Commission rules out legal action against Doom pastor

The CRL says until a regulatory body is established for churches in SA, there is little that can be done against pastors using unconventional and harmful methods of healing.

FILE: Prophet Lethebo Rabalago of the Mount Zion General Assembly Church insists the use of Doom is a healing method that can cure people suffering from various illnesses. Picture: Facebook.

JOHANNESBURG - The Commission for the Promotion and Protection of the Rights of Cultural, Religious and Lingusuitic Communities (CRL) says until a regulatory body is established for churches in South Africa, there is little that can be done to ensure that pastors using unconventional and harmful methods of healing can be held accountable.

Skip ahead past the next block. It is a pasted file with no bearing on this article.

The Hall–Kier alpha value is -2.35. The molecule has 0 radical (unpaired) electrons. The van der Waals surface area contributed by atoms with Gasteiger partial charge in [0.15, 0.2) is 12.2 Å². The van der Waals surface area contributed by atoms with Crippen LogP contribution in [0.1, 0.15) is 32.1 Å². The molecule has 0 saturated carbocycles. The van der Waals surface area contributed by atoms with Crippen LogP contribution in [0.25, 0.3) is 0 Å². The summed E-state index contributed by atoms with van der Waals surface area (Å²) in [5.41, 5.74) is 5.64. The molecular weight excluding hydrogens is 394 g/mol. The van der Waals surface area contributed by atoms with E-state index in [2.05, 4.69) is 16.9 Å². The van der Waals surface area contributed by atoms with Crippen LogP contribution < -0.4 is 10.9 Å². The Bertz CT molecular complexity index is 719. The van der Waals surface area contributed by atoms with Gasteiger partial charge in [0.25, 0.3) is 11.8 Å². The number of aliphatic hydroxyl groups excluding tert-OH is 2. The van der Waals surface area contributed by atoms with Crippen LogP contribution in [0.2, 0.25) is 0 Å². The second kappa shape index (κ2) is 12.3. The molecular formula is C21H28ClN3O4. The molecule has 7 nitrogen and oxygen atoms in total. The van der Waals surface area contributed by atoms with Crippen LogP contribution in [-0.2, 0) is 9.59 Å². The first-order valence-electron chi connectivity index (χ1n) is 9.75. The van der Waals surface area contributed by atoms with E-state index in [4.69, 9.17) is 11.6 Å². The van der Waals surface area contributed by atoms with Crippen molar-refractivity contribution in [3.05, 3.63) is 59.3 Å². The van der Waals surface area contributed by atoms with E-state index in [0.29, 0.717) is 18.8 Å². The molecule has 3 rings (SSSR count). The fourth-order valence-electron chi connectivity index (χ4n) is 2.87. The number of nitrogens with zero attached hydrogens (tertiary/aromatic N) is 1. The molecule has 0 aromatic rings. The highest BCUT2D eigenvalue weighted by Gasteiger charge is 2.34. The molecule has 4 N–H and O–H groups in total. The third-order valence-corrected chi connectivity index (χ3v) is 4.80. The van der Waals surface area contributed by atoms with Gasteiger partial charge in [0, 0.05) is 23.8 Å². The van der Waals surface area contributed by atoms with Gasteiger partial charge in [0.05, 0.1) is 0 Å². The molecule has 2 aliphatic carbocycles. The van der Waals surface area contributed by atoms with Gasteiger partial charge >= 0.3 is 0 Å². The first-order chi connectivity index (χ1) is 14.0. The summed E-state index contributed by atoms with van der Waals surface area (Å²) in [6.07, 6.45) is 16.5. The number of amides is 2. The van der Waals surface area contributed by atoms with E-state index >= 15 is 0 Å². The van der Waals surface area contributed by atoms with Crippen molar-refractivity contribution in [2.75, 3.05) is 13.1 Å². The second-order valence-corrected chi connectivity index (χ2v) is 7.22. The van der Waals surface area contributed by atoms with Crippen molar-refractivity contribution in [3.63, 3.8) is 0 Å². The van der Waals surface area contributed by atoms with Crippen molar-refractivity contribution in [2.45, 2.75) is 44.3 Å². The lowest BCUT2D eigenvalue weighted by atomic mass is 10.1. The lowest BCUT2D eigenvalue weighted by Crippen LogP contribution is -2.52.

Over the weekend a Limpopo pastor was photographed spraying insect killer over members of his congregation.

Prophet Lethebo Rabalago of the Mount Zion General Assembly Church insists the use of Doom is a healing method that can cure people suffering from various illnesses.

The CRL Rights Commission chairperson Thoko Mkhwanazi-Xaluva says in most instances the people who consume these harmful substances are consenting adults, which rules out the possibility of legal action.

“When they do this to adults, there is no law in the country that can stop them.”

Mkhwanazi-Xaluva says it is important that the religious sector be formalised to avoid such incidents.

“We need to pass the regulations and legislations that we are proposing and that we believe can protect communities and congregants.”

The commission chairperson stresses the importance of legislation to be created in order to protect vulnerable people from being victims of harmful religious practices.

(Edited by Winnie Theletsane)